In the end, police determined that hazing did occur at Holloway’s residence that was, in Holloway’s words, “aggressive in manner.. but as far as bodily harm, no.” The case would have warranted misdemeanor charges, the report says, but because the two-year statute of limitations ran out, it was cleared.

FAMU has not yet responded to a Times request for Holloway and Simon’s current employment status.

Times/Herald Staff Writer Katie Sanders contributed to this report.

Gov. Scott signs economic development package, billion-dollar savings for businesses

Flanked by leaders of Florida's top economic trade groups and agencies, Gov. Rick Scott signed a number of business tax cuts he says will accelerate economic development in the state.

“The passage of my jobs passage is a great example of all of us working together to make Florida the best state to live and do business,” he said Wednesday.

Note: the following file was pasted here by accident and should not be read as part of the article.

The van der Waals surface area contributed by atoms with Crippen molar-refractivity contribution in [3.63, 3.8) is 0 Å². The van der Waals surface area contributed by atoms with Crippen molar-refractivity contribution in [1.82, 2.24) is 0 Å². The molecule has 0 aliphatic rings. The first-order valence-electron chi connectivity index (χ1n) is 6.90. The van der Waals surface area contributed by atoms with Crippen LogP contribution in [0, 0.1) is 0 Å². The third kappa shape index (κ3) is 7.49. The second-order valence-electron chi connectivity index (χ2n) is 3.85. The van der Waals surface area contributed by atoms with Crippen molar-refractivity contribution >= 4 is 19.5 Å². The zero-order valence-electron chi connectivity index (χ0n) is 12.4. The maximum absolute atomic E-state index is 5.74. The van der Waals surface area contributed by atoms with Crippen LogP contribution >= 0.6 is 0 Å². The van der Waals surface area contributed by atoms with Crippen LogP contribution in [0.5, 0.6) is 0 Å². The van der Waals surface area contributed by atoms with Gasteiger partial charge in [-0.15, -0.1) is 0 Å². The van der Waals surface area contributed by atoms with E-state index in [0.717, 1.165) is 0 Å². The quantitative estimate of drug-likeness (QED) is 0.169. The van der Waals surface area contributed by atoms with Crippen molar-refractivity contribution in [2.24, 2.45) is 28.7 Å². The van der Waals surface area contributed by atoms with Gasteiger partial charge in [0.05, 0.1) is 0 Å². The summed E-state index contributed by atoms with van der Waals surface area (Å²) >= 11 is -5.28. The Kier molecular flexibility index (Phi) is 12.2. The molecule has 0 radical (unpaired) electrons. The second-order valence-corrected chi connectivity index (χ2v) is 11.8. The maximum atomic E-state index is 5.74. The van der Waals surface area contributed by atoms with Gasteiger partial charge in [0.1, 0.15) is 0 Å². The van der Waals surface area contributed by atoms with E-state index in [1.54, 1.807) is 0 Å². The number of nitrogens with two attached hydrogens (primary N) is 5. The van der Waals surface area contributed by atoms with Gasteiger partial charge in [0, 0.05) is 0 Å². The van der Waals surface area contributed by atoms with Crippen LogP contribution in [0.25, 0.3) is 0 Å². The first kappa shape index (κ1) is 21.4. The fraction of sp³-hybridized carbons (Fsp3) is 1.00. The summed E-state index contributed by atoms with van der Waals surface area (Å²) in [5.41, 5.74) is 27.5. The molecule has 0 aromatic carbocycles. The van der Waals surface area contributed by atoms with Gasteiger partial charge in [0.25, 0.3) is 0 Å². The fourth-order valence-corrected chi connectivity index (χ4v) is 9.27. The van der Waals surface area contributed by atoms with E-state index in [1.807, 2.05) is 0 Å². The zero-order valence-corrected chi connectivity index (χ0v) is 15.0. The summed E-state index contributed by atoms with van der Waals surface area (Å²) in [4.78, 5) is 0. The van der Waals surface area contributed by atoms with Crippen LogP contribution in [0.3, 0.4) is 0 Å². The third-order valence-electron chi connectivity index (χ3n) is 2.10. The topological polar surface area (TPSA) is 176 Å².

The economic development package includes more than $1 billion in tax cuts for businesses over the next three years. It features broad cuts of the unemployment tax and the corporate income tax, and targeted reductions for manufacturers, private plane repairers, and fruit and meat packers.

Scott said it’s difficult to say definitively how certain targeted tax cuts will lead to job creation, but noted that the package helps make Florida a more competitive state for business expansion.

“If we want employers to hire more people, we’ve got to think like they do,” said Scott, a former CEO. “We’ve got to keep their costs as low as they can. We’ve got to make sure that we’re more competitive than any jurisdiction in the world.”

The public signing is the latest in a public relations push by Scott to shape the discussion about the job he's done as jobs governor.